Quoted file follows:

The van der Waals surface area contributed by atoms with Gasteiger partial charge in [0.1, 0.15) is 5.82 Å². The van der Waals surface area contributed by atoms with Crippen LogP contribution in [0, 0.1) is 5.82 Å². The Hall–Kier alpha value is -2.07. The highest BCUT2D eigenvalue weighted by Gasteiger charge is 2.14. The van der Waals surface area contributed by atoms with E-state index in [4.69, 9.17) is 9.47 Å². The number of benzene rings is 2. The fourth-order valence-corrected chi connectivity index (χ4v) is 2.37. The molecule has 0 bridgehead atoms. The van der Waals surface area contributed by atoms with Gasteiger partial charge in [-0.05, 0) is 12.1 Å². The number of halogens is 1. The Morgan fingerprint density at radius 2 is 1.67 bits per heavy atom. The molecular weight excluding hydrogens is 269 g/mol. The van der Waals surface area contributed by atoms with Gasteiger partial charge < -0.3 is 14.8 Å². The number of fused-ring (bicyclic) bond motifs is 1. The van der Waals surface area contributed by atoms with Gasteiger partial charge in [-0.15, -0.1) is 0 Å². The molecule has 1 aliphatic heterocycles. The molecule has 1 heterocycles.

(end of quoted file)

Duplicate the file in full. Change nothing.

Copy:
The van der Waals surface area contributed by atoms with Gasteiger partial charge in [0.1, 0.15) is 5.82 Å². The van der Waals surface area contributed by atoms with Crippen LogP contribution in [0, 0.1) is 5.82 Å². The Hall–Kier alpha value is -2.07. The highest BCUT2D eigenvalue weighted by Gasteiger charge is 2.14. The van der Waals surface area contributed by atoms with E-state index in [4.69, 9.17) is 9.47 Å². The number of benzene rings is 2. The fourth-order valence-corrected chi connectivity index (χ4v) is 2.37. The molecule has 0 bridgehead atoms. The van der Waals surface area contributed by atoms with Gasteiger partial charge in [-0.05, 0) is 12.1 Å². The number of halogens is 1. The Morgan fingerprint density at radius 2 is 1.67 bits per heavy atom. The molecular weight excluding hydrogens is 269 g/mol. The van der Waals surface area contributed by atoms with Gasteiger partial charge < -0.3 is 14.8 Å². The number of fused-ring (bicyclic) bond motifs is 1. The van der Waals surface area contributed by atoms with Gasteiger partial charge in [-0.15, -0.1) is 0 Å². The molecule has 1 aliphatic heterocycles. The molecule has 1 heterocycles.